No writing log for you today, friends. I just got (the collector’s edition) Dark Souls II last week, and I’ve been playing it a lot! Not to the exclusion of my other responsibilities, fortunately—I’ve gotten a lot of good work done on Wayward Son XD However, I think I’ve made enough progress that I can offer a few decent thoughts on it. Not a full review, though—I haven’t finished it yet!
I have, however, played the previous two games in the series (Demon’s Souls and Dark Souls I), so at this point I think I can make a few comparisons. For those of you who don’t know, Demon’s/Dark Souls is a fantasy action-RPG developed by FROM software and published by Namco. The series is known for its extreme, punishing difficulty, which some say is a throwback to the “old-school” days of super hard Nintendo games. Indeed, that’s one of the of not the primary selling points for the games; the original Dark Soul proudly boasted that its players must “prepare to die,” and Dark Souls II had a similar marketing campaign. All these games are killed with tough, vicious enemies, labyrinthine levels bristling with traps and bottomless pits to kill you instantly, and plenty of tough jumps you have to execute perfectly or plunge to your death. Adding to the difficulty is how death works in these games. See, every time you kill an enemy, you get souls, which are this series’ equivalent to both experience AND gold. You can use souls to level up your stats (by increasing your Soul Level) or buy equipment or things like that. However, if you die, you have to start over at the beginning of the level (in Dark Souls I and II, these are marked by bonfires) AND you lose all the souls you were carrying! You can get them back if you return to where you died and touch a glowing bloodstain at the location, but if you die again while trying to get there, your souls will be lost forever! That makes the games ever harder, since death can really punish you.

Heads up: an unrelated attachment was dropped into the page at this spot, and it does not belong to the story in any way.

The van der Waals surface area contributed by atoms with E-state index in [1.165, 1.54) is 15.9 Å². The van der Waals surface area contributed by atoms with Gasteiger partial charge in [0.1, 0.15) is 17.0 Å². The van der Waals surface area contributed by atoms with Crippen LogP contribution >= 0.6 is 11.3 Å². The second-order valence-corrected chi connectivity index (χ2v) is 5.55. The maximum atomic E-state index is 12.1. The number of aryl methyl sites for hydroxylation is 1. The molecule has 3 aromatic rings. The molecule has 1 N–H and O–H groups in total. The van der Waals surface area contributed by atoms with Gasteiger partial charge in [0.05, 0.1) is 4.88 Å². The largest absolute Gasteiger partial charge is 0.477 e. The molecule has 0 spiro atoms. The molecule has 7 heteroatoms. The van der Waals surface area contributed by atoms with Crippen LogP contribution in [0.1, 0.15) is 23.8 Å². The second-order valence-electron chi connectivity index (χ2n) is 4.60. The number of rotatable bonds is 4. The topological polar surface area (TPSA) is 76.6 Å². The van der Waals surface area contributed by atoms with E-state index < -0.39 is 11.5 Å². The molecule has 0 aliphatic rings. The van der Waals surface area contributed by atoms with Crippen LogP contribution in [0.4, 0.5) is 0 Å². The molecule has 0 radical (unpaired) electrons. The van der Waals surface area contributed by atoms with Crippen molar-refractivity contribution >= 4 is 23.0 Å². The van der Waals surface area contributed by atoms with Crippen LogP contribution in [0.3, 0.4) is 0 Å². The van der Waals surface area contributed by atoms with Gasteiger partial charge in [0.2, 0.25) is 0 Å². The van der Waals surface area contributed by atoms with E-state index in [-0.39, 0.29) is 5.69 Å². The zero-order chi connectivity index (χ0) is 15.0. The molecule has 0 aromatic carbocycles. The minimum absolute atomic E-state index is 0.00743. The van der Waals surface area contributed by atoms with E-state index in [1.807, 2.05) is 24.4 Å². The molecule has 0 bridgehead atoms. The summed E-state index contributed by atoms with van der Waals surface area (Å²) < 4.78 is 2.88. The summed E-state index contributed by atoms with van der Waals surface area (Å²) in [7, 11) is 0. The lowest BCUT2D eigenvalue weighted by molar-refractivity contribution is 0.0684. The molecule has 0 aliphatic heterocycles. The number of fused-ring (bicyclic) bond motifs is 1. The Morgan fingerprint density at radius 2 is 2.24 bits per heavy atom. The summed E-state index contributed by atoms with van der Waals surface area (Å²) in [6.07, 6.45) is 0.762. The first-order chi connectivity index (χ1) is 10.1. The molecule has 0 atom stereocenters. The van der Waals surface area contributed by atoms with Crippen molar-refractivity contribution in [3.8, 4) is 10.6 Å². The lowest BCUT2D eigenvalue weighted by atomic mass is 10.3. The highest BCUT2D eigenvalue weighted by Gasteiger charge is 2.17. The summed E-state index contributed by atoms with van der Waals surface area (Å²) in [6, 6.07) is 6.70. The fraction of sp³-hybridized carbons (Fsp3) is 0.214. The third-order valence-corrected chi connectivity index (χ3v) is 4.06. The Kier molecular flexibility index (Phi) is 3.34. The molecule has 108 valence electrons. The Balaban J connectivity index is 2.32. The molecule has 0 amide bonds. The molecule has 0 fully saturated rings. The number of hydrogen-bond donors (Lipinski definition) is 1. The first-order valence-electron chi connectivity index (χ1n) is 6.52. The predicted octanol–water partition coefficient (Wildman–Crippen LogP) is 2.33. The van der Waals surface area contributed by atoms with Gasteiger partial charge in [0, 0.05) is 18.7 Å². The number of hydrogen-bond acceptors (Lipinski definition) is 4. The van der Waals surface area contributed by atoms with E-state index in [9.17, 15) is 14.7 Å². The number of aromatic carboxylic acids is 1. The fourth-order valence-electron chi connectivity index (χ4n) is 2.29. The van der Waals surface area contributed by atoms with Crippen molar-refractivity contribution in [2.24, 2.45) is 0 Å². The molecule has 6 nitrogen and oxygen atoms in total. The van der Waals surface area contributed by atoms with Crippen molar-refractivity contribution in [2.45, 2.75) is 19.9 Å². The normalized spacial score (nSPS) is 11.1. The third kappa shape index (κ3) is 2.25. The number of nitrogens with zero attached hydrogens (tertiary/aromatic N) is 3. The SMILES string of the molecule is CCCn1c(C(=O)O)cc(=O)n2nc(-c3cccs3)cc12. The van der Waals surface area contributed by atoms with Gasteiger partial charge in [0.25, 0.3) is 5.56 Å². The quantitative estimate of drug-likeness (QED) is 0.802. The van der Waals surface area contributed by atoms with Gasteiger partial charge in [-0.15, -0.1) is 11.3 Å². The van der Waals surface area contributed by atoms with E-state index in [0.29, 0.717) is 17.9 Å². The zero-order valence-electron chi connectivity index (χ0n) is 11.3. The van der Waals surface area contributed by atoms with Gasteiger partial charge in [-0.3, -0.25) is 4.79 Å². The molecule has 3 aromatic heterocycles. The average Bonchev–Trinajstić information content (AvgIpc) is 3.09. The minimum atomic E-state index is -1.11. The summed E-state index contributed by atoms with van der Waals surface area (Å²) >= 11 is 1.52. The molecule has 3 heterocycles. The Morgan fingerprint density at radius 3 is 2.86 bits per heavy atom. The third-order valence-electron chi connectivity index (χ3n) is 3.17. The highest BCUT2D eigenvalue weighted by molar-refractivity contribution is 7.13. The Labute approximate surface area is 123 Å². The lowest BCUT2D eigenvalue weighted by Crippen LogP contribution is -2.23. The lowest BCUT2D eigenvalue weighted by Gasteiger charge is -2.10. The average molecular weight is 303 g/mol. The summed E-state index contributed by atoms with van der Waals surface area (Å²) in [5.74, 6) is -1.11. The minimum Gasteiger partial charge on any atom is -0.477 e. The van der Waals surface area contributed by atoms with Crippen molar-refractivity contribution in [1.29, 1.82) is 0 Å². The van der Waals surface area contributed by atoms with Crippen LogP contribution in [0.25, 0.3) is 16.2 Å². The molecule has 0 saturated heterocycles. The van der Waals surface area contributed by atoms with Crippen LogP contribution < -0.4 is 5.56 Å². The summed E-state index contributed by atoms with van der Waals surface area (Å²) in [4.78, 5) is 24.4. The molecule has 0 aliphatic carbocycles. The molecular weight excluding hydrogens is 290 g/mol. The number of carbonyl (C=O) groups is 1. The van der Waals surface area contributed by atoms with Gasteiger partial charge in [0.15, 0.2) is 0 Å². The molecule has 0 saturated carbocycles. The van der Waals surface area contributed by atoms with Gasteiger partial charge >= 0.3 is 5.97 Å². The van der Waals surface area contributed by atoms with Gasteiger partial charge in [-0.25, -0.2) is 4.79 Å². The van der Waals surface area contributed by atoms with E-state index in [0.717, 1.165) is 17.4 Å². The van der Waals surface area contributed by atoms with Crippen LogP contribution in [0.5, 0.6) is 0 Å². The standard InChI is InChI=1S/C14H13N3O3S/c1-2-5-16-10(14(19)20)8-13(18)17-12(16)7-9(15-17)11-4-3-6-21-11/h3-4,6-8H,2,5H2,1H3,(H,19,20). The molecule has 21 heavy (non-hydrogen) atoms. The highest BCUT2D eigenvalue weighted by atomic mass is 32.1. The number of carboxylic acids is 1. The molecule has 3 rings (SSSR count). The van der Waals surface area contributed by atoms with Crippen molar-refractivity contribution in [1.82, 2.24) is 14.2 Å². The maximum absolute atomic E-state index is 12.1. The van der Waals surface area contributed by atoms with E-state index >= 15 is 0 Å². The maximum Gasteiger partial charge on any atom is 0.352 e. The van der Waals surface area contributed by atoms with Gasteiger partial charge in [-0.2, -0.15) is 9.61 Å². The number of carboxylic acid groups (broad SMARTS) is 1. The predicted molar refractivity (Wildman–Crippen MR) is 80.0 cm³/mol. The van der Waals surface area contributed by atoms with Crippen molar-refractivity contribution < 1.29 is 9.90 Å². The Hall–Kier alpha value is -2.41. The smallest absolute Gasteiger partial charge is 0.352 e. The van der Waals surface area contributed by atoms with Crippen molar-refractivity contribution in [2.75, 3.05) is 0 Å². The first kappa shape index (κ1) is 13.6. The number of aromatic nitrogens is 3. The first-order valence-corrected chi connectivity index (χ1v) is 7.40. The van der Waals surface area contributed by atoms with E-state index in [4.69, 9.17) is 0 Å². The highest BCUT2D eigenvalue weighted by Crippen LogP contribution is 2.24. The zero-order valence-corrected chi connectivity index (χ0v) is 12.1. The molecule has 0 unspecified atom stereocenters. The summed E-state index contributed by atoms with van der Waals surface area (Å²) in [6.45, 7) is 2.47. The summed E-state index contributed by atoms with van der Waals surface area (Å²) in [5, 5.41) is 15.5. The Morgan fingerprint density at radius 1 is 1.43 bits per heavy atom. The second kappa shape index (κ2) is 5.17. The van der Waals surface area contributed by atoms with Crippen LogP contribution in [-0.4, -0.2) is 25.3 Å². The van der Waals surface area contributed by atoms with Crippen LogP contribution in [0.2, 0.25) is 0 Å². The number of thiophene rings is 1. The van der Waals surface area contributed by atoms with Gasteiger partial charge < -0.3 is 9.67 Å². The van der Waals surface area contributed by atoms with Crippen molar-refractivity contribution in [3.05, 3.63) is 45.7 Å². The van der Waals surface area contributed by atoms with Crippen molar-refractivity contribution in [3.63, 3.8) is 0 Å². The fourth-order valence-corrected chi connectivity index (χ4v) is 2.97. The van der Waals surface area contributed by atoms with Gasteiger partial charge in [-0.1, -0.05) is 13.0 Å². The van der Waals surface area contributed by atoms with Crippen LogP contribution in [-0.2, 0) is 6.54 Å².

Beyond that, the games are also notable for their unique multiplayer. In most MMORPGs or action games, you’re either constantly online with other players in the game world, or wait in a lobby to be teamed up with other players. In either case you can chat freely with everyone else or your party by typing in the chat box, or voice chat, or whatever. The souls series, however, has no similar chat function. It engenders a feeling of isolation in the player. For the most part, each player is in his or her own world, but what keeps the game from being entirely a single-player experience is that different players can communicate with each other by leaving messages on the ground. You can’t type them out, as they’re all premade, but you can put warnings on the floor, like “*** ahead,” where “***” can be a choice of words like trap, treasure, enemy, and so on. Sometimes players lie, so that’s why you can also rate messages you see. If you see an accurate one, rate it, and avoid those messages with low ratings, as those will try to deceive you. Also, whenever you die you leave a bloodstain on the ground. It glows for you, but it’s just an ordinary bloodstain for other players. If they touch it, though, they won’t get any souls, but they will see a brief animation of your death, which will show them what to be careful for in the future.